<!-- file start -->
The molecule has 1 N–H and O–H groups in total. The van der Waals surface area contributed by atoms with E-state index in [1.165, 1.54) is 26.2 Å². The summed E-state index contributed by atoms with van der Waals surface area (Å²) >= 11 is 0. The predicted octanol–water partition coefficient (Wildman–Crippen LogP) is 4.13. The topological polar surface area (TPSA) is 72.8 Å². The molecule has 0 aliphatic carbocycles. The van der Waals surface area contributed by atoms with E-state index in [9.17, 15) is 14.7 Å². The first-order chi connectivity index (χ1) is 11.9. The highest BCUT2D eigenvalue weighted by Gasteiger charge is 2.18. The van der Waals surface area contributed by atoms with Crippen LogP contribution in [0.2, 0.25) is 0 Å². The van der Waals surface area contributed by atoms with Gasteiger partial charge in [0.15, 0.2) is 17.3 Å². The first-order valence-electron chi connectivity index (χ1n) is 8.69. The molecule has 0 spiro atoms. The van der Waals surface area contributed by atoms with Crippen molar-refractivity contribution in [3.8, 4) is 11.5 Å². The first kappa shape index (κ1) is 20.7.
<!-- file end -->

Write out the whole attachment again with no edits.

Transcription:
The molecule has 1 N–H and O–H groups in total. The van der Waals surface area contributed by atoms with E-state index in [1.165, 1.54) is 26.2 Å². The summed E-state index contributed by atoms with van der Waals surface area (Å²) >= 11 is 0. The predicted octanol–water partition coefficient (Wildman–Crippen LogP) is 4.13. The topological polar surface area (TPSA) is 72.8 Å². The molecule has 0 aliphatic carbocycles. The van der Waals surface area contributed by atoms with E-state index in [9.17, 15) is 14.7 Å². The first-order chi connectivity index (χ1) is 11.9. The highest BCUT2D eigenvalue weighted by Gasteiger charge is 2.18. The van der Waals surface area contributed by atoms with Crippen LogP contribution in [0.2, 0.25) is 0 Å². The van der Waals surface area contributed by atoms with Gasteiger partial charge in [0.15, 0.2) is 17.3 Å². The first-order valence-electron chi connectivity index (χ1n) is 8.69. The molecule has 0 spiro atoms. The van der Waals surface area contributed by atoms with Crippen molar-refractivity contribution in [3.8, 4) is 11.5 Å². The first kappa shape index (κ1) is 20.7.